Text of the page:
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10 legacy tips for parents travelling without kids


Photo: Tierra Mallorca/Unsplash
Consider this scenario.
 
A middle-aged couple is planning a holiday. Their two children won’t be joining them. Although they are both old enough to take care of themselves, the parents are apprehensive about the impending trip. What if something were to happen to them? How would the children manage? What about legacy issues? Their anxiety is understandable. In the past the family had always travelled together.
 
There is more to a personal tragedy than mental and emotional trauma, and the financial burden that comes with it. There is also the daunting task of resolving family matters. This can be particularly challenging for children, however old, if they are unaware of their parents’ financial holdings and other assets.
 
Grief is inevitable and ebbs with time. But parents can make it easier for the children to sort out the family’s affairs and move on with their lives by putting it all down in writing before taking that flight out.
 
Here’s a short list:
 
1. Write down your existing assets and properties. Add new ones as soon as you acquire them. Not the next day or next week. Include all the essential details about every valuable possession.
 
2. Write it the old-fashioned way, using a notebook or a long book. There is no safer option than a physical book. Write in a format of your choice with heads and subheads, rows and columns. Customise it according to your needs.
 
3. You can, if you like, store the information on your personal laptop (though, never on your office laptop) as well as in an external hard disk, to serve as a backup. Update these every time you make an official entry in the book.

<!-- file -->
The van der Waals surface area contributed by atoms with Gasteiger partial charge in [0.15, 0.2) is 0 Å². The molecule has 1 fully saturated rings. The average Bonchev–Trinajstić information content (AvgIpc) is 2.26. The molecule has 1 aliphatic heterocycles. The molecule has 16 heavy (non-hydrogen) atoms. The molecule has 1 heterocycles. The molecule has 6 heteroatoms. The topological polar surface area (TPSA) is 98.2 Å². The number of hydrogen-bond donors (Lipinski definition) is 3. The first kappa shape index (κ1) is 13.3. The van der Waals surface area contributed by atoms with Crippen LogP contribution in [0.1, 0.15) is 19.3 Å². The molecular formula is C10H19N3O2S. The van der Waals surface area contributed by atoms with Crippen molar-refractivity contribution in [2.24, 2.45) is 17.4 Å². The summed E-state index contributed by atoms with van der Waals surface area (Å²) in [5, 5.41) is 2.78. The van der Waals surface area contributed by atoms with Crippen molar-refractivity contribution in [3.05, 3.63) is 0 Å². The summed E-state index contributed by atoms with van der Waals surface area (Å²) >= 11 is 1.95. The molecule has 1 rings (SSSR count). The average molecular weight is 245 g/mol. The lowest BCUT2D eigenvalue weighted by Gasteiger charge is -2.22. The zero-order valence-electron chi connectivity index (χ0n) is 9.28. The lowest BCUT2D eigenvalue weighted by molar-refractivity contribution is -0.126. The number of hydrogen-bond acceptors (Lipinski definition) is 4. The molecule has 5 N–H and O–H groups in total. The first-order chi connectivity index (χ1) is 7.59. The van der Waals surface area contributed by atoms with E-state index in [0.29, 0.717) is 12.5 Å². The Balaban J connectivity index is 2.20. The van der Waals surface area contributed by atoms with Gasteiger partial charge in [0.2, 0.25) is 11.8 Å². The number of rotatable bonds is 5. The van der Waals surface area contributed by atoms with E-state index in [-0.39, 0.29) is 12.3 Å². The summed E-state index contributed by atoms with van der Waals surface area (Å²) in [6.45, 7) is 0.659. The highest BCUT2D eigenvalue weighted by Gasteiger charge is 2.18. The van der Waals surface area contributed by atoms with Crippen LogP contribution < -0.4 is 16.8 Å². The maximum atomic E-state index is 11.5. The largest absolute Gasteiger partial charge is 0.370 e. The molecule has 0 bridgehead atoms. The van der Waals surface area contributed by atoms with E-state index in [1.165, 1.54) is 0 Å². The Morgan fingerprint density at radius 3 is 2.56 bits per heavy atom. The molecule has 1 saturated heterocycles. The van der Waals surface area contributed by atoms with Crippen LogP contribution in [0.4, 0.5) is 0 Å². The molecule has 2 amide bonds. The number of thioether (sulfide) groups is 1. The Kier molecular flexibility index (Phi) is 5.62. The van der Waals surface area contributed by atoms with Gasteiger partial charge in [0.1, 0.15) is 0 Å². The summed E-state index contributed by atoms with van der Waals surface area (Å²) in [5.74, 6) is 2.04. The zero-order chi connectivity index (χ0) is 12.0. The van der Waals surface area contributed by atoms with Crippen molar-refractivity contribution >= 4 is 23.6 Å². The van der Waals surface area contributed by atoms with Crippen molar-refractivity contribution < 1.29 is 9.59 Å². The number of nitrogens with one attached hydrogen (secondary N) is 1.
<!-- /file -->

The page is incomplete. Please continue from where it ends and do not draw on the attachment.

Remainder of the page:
4. Keep the book and the hard disk in a secure place. Tell your children (or your spouse if you’re travelling alone) where they can find both in the event something was to happen to you.
 
5. Take stock of everything—assets and properties—you and your spouse own singly or jointly. This includes but is not limited to cash in hand or cash in bank, investments (equity stocks, mutual funds, bonds, deposits, retirement or pension funds, etc.), real estate, life insurance, jewellery and ornaments, among other things.
 
6. Aside from investments, make sure to include other details vis-à-vis bank and demat accounts, credit and debit cards, loans, mortgages and other financial obligations, tax records, health, car and other non-life insurance, and logins and passwords (including social media accounts).
 
7.  Keep your Will ready. Clearly mention the names of beneficiaries (your loved ones) of your assets and property along with their shares. Apart from your financial assets and real estate, you can also include collectibles and items of sentimental value.
 
8. Leave a set of clear instructions on what needs to be done, especially about your more valuable assets like investments and real estate.
 
9. Make a list of names and contact details of people you trust—close relatives, friends and colleagues—who can help your children (or family) in case of an emergency or an unforeseen event.
 
10. Finally, having written it all out, explain to your children why you felt it was necessary to maintain a family record or a family wealth journal. They will appreciate your thoughtful act and in time follow your example.
 
Maintaining a continuous record of the family’s affairs is a small but significant step towards safeguarding your financial and other interests, and living—or holidaying—in peace.
 
© PocketfulofHappiness

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2 Comments


These are very wise ideas. The better planning you do, the easier it will be for children and others when you pass away. It's good 'food for thought.'

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apocketfulofhappin
apocketfulofhappin
Dec 01, 2023
Replying to

Margot, thank you for commenting and for your appreciation. The article stemmed from our own desire to keep the children informed of our family matters. We don't want their lives to be disrupted more than might be necessary.

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